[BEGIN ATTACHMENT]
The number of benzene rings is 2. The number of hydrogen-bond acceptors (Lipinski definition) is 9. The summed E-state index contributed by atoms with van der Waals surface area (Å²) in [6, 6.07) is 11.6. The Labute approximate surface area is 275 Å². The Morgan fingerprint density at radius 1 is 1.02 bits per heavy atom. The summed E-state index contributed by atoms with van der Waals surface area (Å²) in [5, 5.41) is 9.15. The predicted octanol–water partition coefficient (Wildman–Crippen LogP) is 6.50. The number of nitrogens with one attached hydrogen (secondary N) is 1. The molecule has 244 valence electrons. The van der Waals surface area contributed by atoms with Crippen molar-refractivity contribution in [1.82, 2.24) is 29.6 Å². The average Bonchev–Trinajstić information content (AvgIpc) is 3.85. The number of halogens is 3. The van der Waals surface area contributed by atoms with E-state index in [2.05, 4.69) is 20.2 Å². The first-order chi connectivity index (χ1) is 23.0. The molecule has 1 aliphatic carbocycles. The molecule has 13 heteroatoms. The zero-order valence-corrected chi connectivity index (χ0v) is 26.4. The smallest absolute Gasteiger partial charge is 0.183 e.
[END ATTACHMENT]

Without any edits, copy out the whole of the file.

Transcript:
The number of benzene rings is 2. The number of hydrogen-bond acceptors (Lipinski definition) is 9. The summed E-state index contributed by atoms with van der Waals surface area (Å²) in [6, 6.07) is 11.6. The Labute approximate surface area is 275 Å². The Morgan fingerprint density at radius 1 is 1.02 bits per heavy atom. The summed E-state index contributed by atoms with van der Waals surface area (Å²) in [5, 5.41) is 9.15. The predicted octanol–water partition coefficient (Wildman–Crippen LogP) is 6.50. The number of nitrogens with one attached hydrogen (secondary N) is 1. The molecule has 244 valence electrons. The van der Waals surface area contributed by atoms with Crippen molar-refractivity contribution in [1.82, 2.24) is 29.6 Å². The average Bonchev–Trinajstić information content (AvgIpc) is 3.85. The number of halogens is 3. The van der Waals surface area contributed by atoms with E-state index in [2.05, 4.69) is 20.2 Å². The first-order chi connectivity index (χ1) is 23.0. The molecule has 1 aliphatic carbocycles. The molecule has 13 heteroatoms. The zero-order valence-corrected chi connectivity index (χ0v) is 26.4. The smallest absolute Gasteiger partial charge is 0.183 e.